When the World Health Organization declared COVID-19 a pandemic, people were forced to think of alternative ways to provide in-person services to help slow the spread of infection.
During a time when health-care professionals could no longer see patients in person, how did providers deliver mental health services to clients? The answer? Telehealth.
Telehealth uses both audio and video communication to deliver health care where providers and patients cannot be in the same room. When applied to mental health, this method is known as telepsychiatry. Although the use of telepsychiatry is not new, it was greatly underused prior to the pandemic.
“When health-care providers turned to telepsychiatry in place of face-to-face service delivery, the impact it would have on those with mental health conditions was unknown,” said University of Saskatchewan (USask) College of Nursing assistant professor Dr. Hua Li (PhD). “But mental health care is vital to manage symptoms for patients, so accessing services in one way or another was critical during the pandemic.”
Drs. Li, Arlene Kent-Wilkinson (PhD), Tracie Risling (PhD), and Don Leidl (EdD) from the USask College of Nursing, and Manal Kleib (PhD) from the University of Alberta Faculty of Nursing, were interested in whether the transition of mental health services to telepsychiatry during the pandemic was effective, especially from the perspectives of both service users and providers, and began a literature review to find the answer.
The research team found that, for the most part, the transition of mental health service delivery from face-to-face to telepsychiatry met or exceeded the expectations of patients and health-care providers.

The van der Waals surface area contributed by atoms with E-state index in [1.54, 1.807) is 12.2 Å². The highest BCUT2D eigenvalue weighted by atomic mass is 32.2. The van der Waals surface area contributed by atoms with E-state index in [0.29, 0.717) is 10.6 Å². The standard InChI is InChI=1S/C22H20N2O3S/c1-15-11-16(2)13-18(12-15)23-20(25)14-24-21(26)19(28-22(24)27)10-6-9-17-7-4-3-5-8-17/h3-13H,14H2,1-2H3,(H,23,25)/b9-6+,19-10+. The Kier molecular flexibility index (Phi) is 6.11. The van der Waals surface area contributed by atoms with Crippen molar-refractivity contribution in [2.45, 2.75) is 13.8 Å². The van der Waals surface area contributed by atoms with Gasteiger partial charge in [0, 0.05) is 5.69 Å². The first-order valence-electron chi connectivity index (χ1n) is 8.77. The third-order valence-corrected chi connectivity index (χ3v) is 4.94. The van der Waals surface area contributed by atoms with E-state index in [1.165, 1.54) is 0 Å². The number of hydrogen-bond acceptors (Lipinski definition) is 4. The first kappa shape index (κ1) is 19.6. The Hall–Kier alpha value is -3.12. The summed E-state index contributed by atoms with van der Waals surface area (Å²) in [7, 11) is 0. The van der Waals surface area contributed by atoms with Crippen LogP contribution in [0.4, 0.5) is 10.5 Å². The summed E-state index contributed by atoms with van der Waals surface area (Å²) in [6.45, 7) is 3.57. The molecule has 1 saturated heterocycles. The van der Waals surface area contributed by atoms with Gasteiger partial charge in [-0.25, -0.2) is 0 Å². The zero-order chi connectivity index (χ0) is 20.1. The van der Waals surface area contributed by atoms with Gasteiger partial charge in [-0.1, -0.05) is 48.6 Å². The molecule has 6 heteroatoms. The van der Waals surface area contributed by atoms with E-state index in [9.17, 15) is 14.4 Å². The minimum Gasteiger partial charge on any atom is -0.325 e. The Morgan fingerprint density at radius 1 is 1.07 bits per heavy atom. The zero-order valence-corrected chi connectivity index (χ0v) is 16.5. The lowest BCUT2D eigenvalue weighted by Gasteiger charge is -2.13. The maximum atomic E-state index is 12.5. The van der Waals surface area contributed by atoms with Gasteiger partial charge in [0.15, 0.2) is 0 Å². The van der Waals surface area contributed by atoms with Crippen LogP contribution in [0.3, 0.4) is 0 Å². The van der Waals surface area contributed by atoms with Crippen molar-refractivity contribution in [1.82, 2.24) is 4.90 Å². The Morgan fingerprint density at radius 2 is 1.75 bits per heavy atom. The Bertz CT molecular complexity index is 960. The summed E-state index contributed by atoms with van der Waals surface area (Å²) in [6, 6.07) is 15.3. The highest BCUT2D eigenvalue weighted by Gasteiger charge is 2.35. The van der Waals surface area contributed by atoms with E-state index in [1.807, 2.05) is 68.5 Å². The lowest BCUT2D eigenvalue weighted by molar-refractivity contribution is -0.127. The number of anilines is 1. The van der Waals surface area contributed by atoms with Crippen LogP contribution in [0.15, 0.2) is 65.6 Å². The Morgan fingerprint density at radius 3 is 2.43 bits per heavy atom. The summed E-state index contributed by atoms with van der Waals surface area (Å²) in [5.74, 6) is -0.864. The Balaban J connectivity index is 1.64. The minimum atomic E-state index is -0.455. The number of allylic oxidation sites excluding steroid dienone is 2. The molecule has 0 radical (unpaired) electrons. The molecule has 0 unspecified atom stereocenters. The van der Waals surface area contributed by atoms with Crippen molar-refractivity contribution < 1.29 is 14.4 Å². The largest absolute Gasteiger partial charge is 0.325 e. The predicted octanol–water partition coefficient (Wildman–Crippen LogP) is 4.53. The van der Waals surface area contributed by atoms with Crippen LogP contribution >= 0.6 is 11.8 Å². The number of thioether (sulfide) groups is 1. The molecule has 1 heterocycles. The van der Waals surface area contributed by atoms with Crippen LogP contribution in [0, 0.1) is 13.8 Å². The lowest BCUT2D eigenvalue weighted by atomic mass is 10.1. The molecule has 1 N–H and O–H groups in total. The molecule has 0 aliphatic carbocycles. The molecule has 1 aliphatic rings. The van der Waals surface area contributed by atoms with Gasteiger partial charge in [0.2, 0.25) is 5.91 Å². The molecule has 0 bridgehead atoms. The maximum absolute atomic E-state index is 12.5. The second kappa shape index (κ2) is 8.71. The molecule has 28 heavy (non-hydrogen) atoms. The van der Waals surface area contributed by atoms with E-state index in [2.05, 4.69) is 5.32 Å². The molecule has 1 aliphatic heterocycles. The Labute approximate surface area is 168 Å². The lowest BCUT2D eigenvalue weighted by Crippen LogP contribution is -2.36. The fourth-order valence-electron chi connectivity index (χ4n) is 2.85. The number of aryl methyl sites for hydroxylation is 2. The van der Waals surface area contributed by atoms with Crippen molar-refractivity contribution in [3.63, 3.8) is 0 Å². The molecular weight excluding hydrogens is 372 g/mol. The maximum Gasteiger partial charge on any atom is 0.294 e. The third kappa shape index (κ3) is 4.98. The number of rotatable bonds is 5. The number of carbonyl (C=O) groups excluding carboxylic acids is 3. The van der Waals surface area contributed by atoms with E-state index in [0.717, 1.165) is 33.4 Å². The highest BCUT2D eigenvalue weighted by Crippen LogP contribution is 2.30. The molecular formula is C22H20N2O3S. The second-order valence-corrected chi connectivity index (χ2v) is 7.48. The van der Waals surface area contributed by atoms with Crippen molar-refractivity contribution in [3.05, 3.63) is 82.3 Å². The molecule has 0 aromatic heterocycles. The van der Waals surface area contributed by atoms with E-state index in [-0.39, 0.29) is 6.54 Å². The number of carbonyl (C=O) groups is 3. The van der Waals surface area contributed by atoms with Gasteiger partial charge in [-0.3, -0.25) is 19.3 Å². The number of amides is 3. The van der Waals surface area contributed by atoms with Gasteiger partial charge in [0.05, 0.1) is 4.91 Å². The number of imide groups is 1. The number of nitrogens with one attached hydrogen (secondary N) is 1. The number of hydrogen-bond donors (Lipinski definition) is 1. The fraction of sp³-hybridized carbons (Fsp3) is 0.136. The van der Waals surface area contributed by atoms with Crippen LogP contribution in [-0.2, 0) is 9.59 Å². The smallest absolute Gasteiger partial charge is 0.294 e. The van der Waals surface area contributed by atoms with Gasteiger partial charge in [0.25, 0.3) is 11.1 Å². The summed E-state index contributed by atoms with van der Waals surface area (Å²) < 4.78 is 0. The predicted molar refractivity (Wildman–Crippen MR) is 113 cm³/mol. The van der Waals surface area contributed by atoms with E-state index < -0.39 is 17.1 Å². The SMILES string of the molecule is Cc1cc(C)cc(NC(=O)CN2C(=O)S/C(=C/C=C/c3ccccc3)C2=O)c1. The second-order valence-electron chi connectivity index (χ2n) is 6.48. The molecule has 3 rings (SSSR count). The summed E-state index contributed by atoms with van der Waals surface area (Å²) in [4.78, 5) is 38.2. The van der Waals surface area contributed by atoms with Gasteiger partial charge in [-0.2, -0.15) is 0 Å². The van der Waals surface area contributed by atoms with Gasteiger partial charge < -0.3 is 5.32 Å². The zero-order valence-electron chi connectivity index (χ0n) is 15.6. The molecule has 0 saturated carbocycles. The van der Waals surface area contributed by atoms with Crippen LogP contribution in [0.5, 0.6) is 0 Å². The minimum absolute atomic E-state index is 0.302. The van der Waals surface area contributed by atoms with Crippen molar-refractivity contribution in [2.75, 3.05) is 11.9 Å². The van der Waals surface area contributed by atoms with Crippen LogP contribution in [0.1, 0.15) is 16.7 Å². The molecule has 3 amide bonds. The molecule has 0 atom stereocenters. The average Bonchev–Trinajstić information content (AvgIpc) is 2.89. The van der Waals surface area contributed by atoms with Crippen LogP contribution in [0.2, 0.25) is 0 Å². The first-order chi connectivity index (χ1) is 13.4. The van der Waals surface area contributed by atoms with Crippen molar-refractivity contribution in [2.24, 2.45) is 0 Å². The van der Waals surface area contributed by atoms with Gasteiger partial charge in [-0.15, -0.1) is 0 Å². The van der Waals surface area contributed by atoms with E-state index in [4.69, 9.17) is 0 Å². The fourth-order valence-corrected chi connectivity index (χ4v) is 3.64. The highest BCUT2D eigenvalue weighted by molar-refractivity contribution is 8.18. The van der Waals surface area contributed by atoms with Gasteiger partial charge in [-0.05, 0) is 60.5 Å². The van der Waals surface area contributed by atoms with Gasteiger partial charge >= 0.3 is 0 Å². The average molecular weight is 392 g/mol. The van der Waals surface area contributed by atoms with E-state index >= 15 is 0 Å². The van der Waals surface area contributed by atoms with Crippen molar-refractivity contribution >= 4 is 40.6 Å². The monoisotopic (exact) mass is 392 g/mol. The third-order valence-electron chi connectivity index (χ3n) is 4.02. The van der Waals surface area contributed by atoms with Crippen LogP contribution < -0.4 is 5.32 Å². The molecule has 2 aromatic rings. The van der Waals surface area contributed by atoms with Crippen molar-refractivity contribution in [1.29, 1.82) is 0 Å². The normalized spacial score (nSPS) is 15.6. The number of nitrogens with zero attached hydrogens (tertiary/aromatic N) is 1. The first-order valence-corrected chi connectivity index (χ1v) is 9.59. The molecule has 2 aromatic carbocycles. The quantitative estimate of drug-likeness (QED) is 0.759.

“At the start of the pandemic during the rapid transition to telepsychiatry, there was an increase in people missing scheduled appointments, but within a few weeks and after the initial dip, people accepted the technology and the number of scheduled appointments went up and no-shows declined,” said Li.
Video consultation was the most popular form of telepsychiatry, followed by phone calls. Age was a strong contributing factor influencing which option was utilized, with those over 45 years of age choosing telephone visits and those under 45 choosing video.
Like all new forms of technology, there were advantages and disadvantages with the transition. Telepsychiatry increased access to mental health services, especially where there were geographic and financial barriers. Some patients found telepsychiatry to be less intimidating and thought their health-care providers made good decisions on treatment plans during virtual consults, while others found the virtual interaction to be impersonal and rushed.
Social determinants of health also played a key role in the acceptance of telepsychiatry during the pandemic. Not everyone can afford digital connectivity. Where the phone was used instead of video, health-care providers questioned the accuracy of their assessments when they couldn’t observe body language, behaviour and non-verbal cues, especially when diagnosing and treating new patients.
As the United Nations prepares to spotlight World Mental Health Day on Oct. 10, the successful growth of telehealth and telepsychiatry during the pandemic is providing another useful tool in the health care toolkit.
“The study findings showed that some patients and health-care providers would like to use telepsychiatry after the pandemic is over, while others prefer to go back to in-person services, in particular those over 45 years of age,” said Li.
The pandemic drastically sped up the adoption of telehealth visits and showed the health care world what technology can offer. Although most patients and health-care providers in the studies were comfortable with the transition and pleased with overall results, Drs. Li, Kent-Wilkinson, Risling, Leidl and Kleib found the recommendation to use a hybrid model between in-person appointments and telepsychiatry services would be best to meet the various needs among patients and providers in the post-pandemic years ahead.
Article From: University of Saskatchewan
Author: KYLIE KELSO